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Big Bike Solo on the Pony Express Trail (MO, KS, NE, CO, WY)

Discussion in 'Ride Reports - Epic Rides' started by Cannonshot, Sep 8, 2008.

  1. Klay

    Klay dreaming adventurer Supporter

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    I spent about an hour exploring Cozad this summer. What a pleasant place. This is highly entertaining, right down my alley.

    :lurk
    #81
  2. TexasPrairieRider

    TexasPrairieRider Texan

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    Velcro straps are your friend.
    [​IMG]
    at Lowes

    Rubber bands are not your friend when they get old!

    [​IMG]
    #82
    toypro1 likes this.
  3. Cannonshot

    Cannonshot Having a Nice Time Administrator Super Moderator

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    Lots of issues with reported history.

    I did most of my research by reading some books and searching information on the internet. There are a lot of great documents around from the past or good summaries from reasonably reliable sources. The information in the books often leads to side trips to other sources to explore something mentioned a little bit further.

    The historical markers are a great source of information, but they are often just a very brief overview. They are also just isolated markers that are out of context with the bigger story. The markers were good as they recalled information I read about (some markers were new to me though) but the perspective of the bigger story is what made things more relevant. Markers often repeat themselves over and over in different locations with the same information.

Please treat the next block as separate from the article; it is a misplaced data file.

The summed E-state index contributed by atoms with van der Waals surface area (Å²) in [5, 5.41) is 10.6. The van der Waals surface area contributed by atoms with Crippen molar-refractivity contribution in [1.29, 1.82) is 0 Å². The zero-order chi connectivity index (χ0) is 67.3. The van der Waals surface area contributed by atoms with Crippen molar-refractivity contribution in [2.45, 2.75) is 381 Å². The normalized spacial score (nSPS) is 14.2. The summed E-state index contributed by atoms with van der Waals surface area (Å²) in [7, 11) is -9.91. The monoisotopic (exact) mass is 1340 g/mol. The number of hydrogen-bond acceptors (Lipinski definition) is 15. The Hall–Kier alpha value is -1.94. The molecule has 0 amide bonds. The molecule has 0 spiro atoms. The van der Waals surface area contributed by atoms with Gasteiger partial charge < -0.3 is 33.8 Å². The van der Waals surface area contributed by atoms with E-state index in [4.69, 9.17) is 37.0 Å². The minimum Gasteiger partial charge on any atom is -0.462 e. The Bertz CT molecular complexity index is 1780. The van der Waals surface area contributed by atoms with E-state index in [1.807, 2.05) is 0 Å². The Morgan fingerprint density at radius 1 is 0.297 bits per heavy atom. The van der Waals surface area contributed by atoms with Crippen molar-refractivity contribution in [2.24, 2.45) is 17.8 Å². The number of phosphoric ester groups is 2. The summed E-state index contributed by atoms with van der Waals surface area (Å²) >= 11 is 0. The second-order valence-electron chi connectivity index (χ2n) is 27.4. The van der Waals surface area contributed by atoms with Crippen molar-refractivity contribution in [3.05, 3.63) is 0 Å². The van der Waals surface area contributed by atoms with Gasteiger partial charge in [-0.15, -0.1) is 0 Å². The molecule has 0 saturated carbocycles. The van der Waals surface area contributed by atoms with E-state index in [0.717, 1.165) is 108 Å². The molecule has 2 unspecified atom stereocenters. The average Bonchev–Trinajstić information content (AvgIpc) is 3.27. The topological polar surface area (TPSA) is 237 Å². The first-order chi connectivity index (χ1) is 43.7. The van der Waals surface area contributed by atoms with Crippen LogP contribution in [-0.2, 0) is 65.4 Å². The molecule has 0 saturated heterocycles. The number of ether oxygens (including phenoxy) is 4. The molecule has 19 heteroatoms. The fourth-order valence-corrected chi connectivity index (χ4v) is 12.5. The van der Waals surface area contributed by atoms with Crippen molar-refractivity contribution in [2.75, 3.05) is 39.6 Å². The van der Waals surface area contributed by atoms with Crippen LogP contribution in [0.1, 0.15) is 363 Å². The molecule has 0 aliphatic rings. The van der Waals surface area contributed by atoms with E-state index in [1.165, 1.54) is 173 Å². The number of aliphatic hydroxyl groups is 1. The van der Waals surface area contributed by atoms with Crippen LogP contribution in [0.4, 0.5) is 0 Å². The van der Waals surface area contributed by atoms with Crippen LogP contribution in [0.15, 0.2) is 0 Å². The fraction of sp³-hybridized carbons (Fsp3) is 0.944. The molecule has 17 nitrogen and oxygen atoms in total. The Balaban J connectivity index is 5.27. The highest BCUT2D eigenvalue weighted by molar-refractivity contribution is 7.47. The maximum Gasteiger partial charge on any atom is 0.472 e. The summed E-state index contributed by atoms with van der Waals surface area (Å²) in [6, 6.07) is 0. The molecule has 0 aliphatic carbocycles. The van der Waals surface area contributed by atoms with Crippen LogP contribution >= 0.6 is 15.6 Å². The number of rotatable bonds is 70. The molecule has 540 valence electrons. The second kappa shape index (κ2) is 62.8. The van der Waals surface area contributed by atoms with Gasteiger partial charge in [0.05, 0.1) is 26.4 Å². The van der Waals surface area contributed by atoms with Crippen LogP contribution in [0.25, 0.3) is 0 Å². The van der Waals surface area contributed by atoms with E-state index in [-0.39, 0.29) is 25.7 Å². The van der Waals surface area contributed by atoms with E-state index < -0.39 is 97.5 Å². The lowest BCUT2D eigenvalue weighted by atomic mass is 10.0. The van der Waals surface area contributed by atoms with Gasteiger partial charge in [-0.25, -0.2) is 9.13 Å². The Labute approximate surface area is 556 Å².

Historical markers are often written with political correctness. Some choice facts are sometimes curiously overlooked. For example, there are facts in existence concerning a certain religious sect's militia murdering a wagon train of settlers and leaving their stripped and looted bodies to rot. This is not usually completely or accurately reported on historical markers.

    Another problem is that some people like Bill Cody hired writers to produce history that was not always accurate but was quite favorable to whatever figure they sought to promote.

    Even in books, there are different versions of the same events. One needs to try to figure out what to accept or maybe just decide it doesn't matter that much and take it as it comes.

    In some cases, there are different versions of the stories I am passing on here. Although my comments are very abbreviated, I am trying to stick with what I think are the facts that will convey a broad picture of what life was like.

    I will say that some of the interpretive sites sponsored by the federal government are fantastic in their ability to allow people to "experience" and understand what the sites are trying to convey.

    Museums were good as you can see real objects, but often the explanations are limited to only a few words on a placard. Again, the background knowledge is what makes the experience in the museums a little richer.

    Obviously I have studied history in school and even as part of my professional development in my career. I read a lot of non-fiction books. Frankly, I did not have a good grasp of the things I learned in support of this trip. I never had to sit down and sort through a relative timeline of history for this region. Now that I have, I am fascinated. . . and I am happy to take the time to share some of this with you all.

    For a trip like this my advice would be:
    -read books and look things up on the internet ahead of time.
    -visit some museums and interpretive sites on the trail to add to the images you developed while reading.